Carbon emissions in India are rising faster than nearly every other country on the planet. Between 1980 and 2006, India’s carbon output increased by 341%, compared to 321% for China, 103% for Brazil, 238% for Indonesia and 272% for Pakistan. (6)

Two cities in India made The Blacksmith Institute’s 2011 report on the ten most polluted cities: Number 3-Sukinda, India- waste rock and untreated water from local mines seep into local water supplies. The air and soils are also heavily polluted, and; Number 4-Vapi, India-more than 50 industrial places discharge heavy metals, pesticides, and chemical waste. Mercury in the groundwater is 96 times higher than World Health Organization standards. Very high incidences of cancer and birth complications have resulted. (7)

Believe it or not! Far more people in India have access to a cell phone than to a toilet and improved sanitation, according to UN experts. Roughly 366 million people (31 percent of the population) had access to improved sanitation in 2008. Meanwhile 545 million cell phones were connected to service in India’s emerging economy. Says Zafar Adeel of the Institute for Water, Environment and Health, “It is a tragic irony to think that in India, a country now wealthy enough that about half of the people own phones, about half cannot afford the basic necessity and dignity of a toilet.” (8)

So, there you have it. If you want to be the ‘greenest’ country in the world be prepared to do without decent sanitation and be willing to live in cities with massive air pollution and squalor.

Todd Myers sums this up quite well, “When it comes to air quality, there simply is no comparison between India and the United States. Ignoring this reality should lead us to question the value of the National Geographic’s ranking system. Their index is more measurement of which countries fit their preconceived notion of green rather than an objective test of how the environment is actually faring. Add this to income and life expectancy disparities between India and the United States, and National Geographic ends up giving the ‘green’ lifestyle a pretty bad name.” (2)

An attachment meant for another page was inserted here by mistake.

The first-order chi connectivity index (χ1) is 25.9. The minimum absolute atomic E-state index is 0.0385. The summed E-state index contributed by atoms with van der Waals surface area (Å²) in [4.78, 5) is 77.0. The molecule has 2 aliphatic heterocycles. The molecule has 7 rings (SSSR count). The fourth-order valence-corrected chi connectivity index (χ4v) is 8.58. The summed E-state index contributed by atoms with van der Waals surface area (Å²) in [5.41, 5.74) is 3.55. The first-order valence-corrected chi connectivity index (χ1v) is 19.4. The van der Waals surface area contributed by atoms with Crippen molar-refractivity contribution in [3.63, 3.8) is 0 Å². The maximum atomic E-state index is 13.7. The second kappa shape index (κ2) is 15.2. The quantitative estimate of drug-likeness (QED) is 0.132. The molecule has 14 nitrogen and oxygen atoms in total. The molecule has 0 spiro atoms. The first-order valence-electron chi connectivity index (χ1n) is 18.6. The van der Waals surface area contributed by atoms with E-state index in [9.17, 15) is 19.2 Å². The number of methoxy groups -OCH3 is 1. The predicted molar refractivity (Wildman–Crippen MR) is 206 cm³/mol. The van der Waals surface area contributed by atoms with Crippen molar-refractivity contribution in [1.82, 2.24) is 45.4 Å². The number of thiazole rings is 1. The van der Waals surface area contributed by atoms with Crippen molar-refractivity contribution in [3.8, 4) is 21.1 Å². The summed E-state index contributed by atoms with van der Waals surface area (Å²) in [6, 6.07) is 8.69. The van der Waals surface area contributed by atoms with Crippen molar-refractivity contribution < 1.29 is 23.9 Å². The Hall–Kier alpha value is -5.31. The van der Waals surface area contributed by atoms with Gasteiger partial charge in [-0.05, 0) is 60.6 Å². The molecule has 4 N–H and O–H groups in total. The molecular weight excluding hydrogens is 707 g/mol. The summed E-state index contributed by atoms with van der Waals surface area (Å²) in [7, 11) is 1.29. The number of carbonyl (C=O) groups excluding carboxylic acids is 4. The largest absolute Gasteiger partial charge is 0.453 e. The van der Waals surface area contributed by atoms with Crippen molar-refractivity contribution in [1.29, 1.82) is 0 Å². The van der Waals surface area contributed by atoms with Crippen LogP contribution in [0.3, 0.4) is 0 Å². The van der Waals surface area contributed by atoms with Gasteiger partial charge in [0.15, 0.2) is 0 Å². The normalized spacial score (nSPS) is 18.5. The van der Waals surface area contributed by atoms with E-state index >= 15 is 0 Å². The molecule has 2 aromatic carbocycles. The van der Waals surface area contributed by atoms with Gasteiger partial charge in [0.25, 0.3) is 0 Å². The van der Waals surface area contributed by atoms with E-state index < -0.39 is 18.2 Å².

1. “Indians are world’s ‘greenest’: Survey,” The Times of India, May 14, 2009
  2. Todd Myers, Eco-Fads, (Seattle, WA, Washington Policy Center, 2011), 216
  3. National Geographic Society, “Green Index 2010-Consumer Choice and the Environment,” June 2010
  4. Arvid Padmanabhan and Rajeev Ranjan Roy, “Delhi’s water crisis is set to explode,”, July 29, 2008
  5. Ian Johnson and Keith Bradsher, “China’s rise complicates goal of using less energy,” The New York Times, September 16, 2010
  6. Priyanka Bhardwaj and Robert Bryce, “India chooses coal, not Kyoto,”
  7. The Blacksmith Institute, “Ten Most Polluted Cities,” ,July 27, 2011
  8. United Nations University, “Greater access to cell phones than toilets,” April 2010

1 comment:

Faithful skeptic said...

Imperialists have romanticized colonial poverty for decades. The environmental imperialists continue the tradition. Moving from 'renewable biomass' to gas and electricity will save lives AND might even save trees (if not, land and water can be used for food and feed, even for edible animals).

National Geographic or other tax-payer subsidized charities are rich clubs with rich fancies brewed in imperial academies. (Wasn't it the New Economics Foundation that declared Vanuatu as the "happiest country" on earth without ever having put a foot there or talking to any locals?)